Around 7.30 in the morning on Thursday, Viswa* was stopped short on his morning walk at a neighbourhood in central Chennai by a corporation official. Viswa was taken by surprise when the official informed him that the morning walk was a violation of lockdown rules and drew him a challan for a penalty of Rs 100. He tells TNM that a brisk morning walk was a part of his daily routine, however, that was the first time he took that route. He also shares that he heard from a few other fellow walkers on the road that morning that they too had been fined.
Recent reports in Chennai suggest that police have been clamping down on those who are violating lockdown norms and are seen outside their homes on foot or on vehicles without a valid reason.
As of Thursday, the Tamil Nadu police have registered 6,64,944 cases against those who violated the prohibitory orders under section 144 that is in force across the state. Over 7.23 lakh persons have been arrested under these FIRs and around 5,35,640 vehicles have been seized by the police. The police have also collected almost Rs 15.18 crore in fine amounts from those who had violated the lockdown rules. Prohibitory orders under section 144 have been in force in the state since the last week of March owing to the COVID-19 pandemic.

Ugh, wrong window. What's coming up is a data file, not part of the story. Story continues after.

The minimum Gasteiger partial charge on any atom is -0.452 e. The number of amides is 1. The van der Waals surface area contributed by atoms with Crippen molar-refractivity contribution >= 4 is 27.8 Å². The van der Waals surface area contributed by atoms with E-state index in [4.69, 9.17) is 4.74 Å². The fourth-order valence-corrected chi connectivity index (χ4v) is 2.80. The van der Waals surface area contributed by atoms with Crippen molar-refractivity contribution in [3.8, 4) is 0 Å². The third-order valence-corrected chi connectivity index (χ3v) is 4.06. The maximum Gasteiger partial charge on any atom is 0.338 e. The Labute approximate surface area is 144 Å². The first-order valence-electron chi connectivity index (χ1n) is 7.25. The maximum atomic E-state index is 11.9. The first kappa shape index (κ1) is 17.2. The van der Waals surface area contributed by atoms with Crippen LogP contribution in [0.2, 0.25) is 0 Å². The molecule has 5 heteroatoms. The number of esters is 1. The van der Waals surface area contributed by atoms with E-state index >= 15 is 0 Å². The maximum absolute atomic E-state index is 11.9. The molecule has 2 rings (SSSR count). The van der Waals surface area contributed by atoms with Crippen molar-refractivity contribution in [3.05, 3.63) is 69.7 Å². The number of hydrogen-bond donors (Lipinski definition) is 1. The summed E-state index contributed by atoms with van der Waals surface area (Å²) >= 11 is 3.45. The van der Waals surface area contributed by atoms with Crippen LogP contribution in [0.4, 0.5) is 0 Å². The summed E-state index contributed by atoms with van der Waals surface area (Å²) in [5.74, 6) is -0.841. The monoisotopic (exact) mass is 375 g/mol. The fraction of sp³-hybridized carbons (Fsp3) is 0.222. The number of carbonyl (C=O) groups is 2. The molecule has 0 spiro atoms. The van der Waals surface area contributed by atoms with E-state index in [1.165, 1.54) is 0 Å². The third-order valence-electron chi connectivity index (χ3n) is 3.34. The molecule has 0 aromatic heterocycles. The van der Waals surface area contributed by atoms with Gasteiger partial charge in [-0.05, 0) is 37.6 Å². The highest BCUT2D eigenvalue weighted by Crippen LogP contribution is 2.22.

The intense lockdown in Chennai and parts of Kancheepuram, Thiruvallur and Chengalpattu is in force from June 19 to June 30. The state government decided to impose an intense lockdown in these regions due to a sharp spike in the number of COVID-19 cases reported from this region over the past two weeks.
The lockdown, which began on Friday, was strictly enforced. Over 8,100 cases were booked and over 7,400 vehicles that included auto rickshaws, two-wheelers and cars were seized in Chennai alone between 6 am on June 22 and 6 am on June 23.
On Thursday, former Team India cricketer Robin Singh’s car was seized by the Chennai police as he travelled on the East Coast Road from Adyar. Reports stated that he had gone to Uthandi to buy vegetables from his house in Adyar, which is a distance of more than two kilometres. The government of Tamil Nadu had instructed residents to avoid taking their vehicles out to buy vegetables and other essential items and instead source it from the nearest shop within two kilometres of their residences.